Tuesday, March 01, 2011

Festival, and a question of retirement

What luck! By chance I came to Belgium in the week of the Louvain-la-Neuve Festival du conte, a storytelling festival not far from where I'm staying. It's put on by the Kap Contes, a student cooperative formed around storytelling (more on these later). It's different from other storytelling festivals I've attended. There was a performance for kids on Saturday, then this week there are three evening shows for adults. Next Monday is the grand finale with fourteen storytellers, music and more. I've got tickets for this week.

The performance Saturday was in the form of a short play with stories embedded in it. The students themselves staged this and clearly had fun, as did the audience.

Last night I went to hear Joel Smets. I heard him years ago at the Belgian storytelling festival in Alden Biesen. Here's a clip of him performing at the festival in Chiny:

He tells traditional stories in a lovely relaxed style, occasionally accompanied by accordion. Though his personality is present (and should be), it never gets in the way of the stories. I enjoyed the stories last night. I'd heard many of them--and even tell some of them--but found them no less compelling. His show was long, almost two hours, and was followed by a band.

At the end, Joel made an announcement that I'm still puzzling over. He said this would be his last performance as a storyteller. He looks to be about 60, in good health, with a strong and effective storytelling style. From his comments, I'd say he has been storytelling about ten years more than I have (I began in 1988). At first I wasn't sure I understood. Surely he's not giving this up? Then I thought maybe he was kidding. He was speaking seriously, though.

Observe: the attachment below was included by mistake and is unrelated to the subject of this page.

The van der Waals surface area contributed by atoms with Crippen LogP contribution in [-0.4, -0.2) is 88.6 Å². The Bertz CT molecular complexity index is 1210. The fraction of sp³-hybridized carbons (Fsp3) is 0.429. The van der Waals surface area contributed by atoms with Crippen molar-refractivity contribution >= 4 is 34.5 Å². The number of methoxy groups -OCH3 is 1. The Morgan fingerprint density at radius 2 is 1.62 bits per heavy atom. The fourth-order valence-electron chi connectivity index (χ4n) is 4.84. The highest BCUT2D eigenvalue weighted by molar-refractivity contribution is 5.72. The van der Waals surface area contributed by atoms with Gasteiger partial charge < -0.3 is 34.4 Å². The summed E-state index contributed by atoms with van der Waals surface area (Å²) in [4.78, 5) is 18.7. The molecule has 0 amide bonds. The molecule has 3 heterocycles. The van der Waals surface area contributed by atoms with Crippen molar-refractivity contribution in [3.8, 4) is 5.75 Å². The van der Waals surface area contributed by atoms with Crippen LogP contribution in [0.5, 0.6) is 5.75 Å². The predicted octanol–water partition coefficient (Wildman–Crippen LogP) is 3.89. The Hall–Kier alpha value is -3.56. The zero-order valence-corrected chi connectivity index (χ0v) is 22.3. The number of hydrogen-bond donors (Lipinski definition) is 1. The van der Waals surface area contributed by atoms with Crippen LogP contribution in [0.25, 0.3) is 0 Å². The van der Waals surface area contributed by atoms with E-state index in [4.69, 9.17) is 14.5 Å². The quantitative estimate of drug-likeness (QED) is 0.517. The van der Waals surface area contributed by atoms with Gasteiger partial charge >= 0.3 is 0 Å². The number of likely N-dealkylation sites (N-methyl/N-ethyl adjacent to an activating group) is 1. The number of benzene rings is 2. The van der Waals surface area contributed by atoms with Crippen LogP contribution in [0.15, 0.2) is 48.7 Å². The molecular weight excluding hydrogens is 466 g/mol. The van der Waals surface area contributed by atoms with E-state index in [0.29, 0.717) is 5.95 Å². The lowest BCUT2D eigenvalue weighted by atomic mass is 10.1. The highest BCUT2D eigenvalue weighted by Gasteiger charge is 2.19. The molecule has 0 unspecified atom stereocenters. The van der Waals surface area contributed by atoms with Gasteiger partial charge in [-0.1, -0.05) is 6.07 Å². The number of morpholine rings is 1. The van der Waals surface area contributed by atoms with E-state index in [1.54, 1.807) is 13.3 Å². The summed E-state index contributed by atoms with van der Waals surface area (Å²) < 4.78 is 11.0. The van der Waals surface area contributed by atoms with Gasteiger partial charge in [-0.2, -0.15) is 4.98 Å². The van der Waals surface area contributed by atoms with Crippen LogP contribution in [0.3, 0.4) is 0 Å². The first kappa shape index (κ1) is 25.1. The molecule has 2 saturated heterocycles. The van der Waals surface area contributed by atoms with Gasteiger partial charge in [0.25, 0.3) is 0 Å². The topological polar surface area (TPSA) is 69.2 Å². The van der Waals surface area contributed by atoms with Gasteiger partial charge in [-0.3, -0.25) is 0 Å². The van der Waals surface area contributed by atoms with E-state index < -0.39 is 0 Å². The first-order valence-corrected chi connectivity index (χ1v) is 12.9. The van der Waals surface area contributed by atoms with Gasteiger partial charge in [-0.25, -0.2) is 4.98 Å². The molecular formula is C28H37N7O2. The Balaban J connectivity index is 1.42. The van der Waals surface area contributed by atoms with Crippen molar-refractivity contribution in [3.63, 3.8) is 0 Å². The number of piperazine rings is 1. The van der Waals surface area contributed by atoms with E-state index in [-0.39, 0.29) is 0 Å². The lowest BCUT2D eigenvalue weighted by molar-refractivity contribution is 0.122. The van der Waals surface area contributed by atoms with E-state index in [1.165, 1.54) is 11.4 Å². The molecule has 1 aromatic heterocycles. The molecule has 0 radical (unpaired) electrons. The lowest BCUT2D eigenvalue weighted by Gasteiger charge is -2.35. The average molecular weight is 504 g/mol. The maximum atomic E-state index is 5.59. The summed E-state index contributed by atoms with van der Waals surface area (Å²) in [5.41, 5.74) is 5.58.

It made me wonder if I'd ever retire. No time soon, certainly. Would I ever be able to say definitively, "This is my last show. No more." And if I did, would I hold to it? I know a few storytellers who have stopped giving performances. I guess I'd rather be like my friend Dorotha Douglas, who told stories up until about six months before she died in her 90s.

I stayed around afterwards for a bit, but I didn't see Joel. I would have liked to ask him about his decision. Interesting.


Brother Wolf said...

I have been enjoying reading your posts on your travels in Belgium -

Would love to hear more about performance work there in Belgium and how prevalent fluent English is... 100% 80% 50% of the population.

What are the various festivals and how could an American Teller contact them or submit work? Could one do that?

Or do you tell in French or Flemish?

All the Best

Eric Wolf

Priscilla said...

Hmm, lots of people speak English, but because I speak French, I'm not sure what the percentages are. I usually perform in English. I used to tell in French at one school, but I haven't been there for a long time. Not sure about the festivals--it may be that same mysterious way festivals in the US work.